Although there haven't been any definite announcements of upcoming tests, I've been tuning into either the LabPadre live video feed or NASA Spaceflight's updates since SN5 flew last week. Over the weekend, we watched SN5 get lifted by crane onto a new stand for work on its legs. A couple of the legs crushed due to the vehicle's weight not being evenly distributed on the legs, leaving the vehicle with a noticeable angle to the vertical.
The crushed legs on SN5; those are designed to have a crush zone in case of this sort of landing.
The news picked up today, presumably because it's Monday and more of the writers covering this are back at work. Today, Teslarati reports that
Over the last several days, SpaceX has gradually been working through the unprecedented task of inspecting, safing, and relocating a flight-proven Starship. At the same time, the company has to check out the fixed launch mount structure that supported the test flight and provided Starship with power, propellant, and wired communications. As teams work to get both ship and mount ready for round two, CEO Elon Musk has taken to Twitter to discuss some of SpaceX’s nearer-term goals and plans for Starship testing – including SN5’s role in them.
Not sure yet, but hopefully. Will need leg & other repairs. Probably SN6 flies before SN5. We need to make flights simple & easy — many per day. — Elon Musk (@elonmusk) August 8, 2020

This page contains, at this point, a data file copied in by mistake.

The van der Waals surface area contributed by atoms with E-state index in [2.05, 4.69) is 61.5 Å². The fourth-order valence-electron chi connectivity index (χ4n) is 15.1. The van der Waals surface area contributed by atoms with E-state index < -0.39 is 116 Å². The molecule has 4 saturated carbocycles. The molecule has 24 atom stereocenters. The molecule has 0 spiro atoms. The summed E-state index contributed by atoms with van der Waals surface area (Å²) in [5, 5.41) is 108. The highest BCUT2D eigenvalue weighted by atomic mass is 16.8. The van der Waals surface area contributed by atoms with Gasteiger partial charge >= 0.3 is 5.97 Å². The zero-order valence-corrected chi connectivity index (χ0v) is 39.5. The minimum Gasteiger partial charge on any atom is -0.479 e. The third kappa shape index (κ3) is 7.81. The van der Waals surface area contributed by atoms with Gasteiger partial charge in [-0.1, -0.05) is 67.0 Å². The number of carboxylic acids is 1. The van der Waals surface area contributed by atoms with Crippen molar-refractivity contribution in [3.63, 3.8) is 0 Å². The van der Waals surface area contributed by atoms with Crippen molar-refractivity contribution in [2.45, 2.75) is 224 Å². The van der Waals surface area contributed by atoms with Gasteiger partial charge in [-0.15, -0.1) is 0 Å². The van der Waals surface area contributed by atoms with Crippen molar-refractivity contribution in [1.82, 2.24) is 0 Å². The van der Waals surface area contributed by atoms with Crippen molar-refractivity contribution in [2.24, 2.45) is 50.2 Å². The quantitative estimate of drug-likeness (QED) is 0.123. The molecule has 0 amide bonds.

“... make flights simple & easy — many
per day” is no small task, yet it's completely in keeping with what we know about Musk's dream for Starship. The model of commercial aircraft is cited often; the goal is to make launches happen routinely, with less schedule slip due to weather. For one reason, if they need to send a fleet of Starships to Mars, they need to fly with extreme reliability. In the past, SpaceX has talked about using Starship as a rapid flight service as supplement to airline travel. Transoceanic flights in minutes instead of hours. This suggests the next several months could be full of Starship hops.
But getting back to SN5 and when it will fly again; nothing definitive has been said.
Musk also noted that Starship SN6 – a prototype built alongside SN5 and effectively completed weeks ago – would likely attempt its first flight before SN5 hops a second time. SpaceX began stacking the upgraded Starship SN8 prototype just a few days ago, raising the question of whether Starship SN6 would be made redundant before it even left the factory. [Minor edits for readability - SiG]
Screen capture from an hour ago. In this case, SN5 is vertical; if you look at the horizon, you can see the camera is tilted. Much work is being done on the launch platform, left of center, and SN5 has been moved most of the way back to that platform.